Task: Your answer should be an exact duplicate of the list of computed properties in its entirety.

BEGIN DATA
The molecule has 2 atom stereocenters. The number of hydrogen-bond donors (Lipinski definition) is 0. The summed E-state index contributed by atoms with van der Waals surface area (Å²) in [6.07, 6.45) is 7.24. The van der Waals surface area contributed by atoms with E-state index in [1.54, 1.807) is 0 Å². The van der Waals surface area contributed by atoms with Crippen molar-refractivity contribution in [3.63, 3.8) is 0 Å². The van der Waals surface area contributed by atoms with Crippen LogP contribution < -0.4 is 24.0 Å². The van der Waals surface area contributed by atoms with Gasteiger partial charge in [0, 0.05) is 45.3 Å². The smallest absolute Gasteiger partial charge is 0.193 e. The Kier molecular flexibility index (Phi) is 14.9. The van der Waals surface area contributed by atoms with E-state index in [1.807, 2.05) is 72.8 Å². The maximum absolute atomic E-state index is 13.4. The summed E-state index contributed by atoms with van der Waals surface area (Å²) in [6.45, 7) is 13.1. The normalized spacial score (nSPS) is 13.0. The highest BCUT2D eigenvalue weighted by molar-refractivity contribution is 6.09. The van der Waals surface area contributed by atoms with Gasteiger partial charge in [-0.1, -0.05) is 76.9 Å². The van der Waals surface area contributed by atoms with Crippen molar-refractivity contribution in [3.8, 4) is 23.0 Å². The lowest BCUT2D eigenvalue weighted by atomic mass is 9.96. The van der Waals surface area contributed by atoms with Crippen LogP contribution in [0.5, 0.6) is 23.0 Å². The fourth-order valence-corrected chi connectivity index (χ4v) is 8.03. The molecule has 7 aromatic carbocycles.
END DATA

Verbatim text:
The molecule has 2 atom stereocenters. The number of hydrogen-bond donors (Lipinski definition) is 0. The summed E-state index contributed by atoms with van der Waals surface area (Å²) in [6.07, 6.45) is 7.24. The van der Waals surface area contributed by atoms with E-state index in [1.54, 1.807) is 0 Å². The van der Waals surface area contributed by atoms with Crippen molar-refractivity contribution in [3.63, 3.8) is 0 Å². The van der Waals surface area contributed by atoms with Crippen LogP contribution < -0.4 is 24.0 Å². The van der Waals surface area contributed by atoms with Gasteiger partial charge in [0, 0.05) is 45.3 Å². The smallest absolute Gasteiger partial charge is 0.193 e. The Kier molecular flexibility index (Phi) is 14.9. The van der Waals surface area contributed by atoms with E-state index in [1.807, 2.05) is 72.8 Å². The maximum absolute atomic E-state index is 13.4. The summed E-state index contributed by atoms with van der Waals surface area (Å²) in [6.45, 7) is 13.1. The normalized spacial score (nSPS) is 13.0. The highest BCUT2D eigenvalue weighted by molar-refractivity contribution is 6.09. The van der Waals surface area contributed by atoms with Gasteiger partial charge in [-0.1, -0.05) is 76.9 Å². The van der Waals surface area contributed by atoms with Crippen molar-refractivity contribution in [3.8, 4) is 23.0 Å². The lowest BCUT2D eigenvalue weighted by atomic mass is 9.96. The van der Waals surface area contributed by atoms with Crippen LogP contribution in [0.5, 0.6) is 23.0 Å². The fourth-order valence-corrected chi connectivity index (χ4v) is 8.03. The molecule has 7 aromatic carbocycles.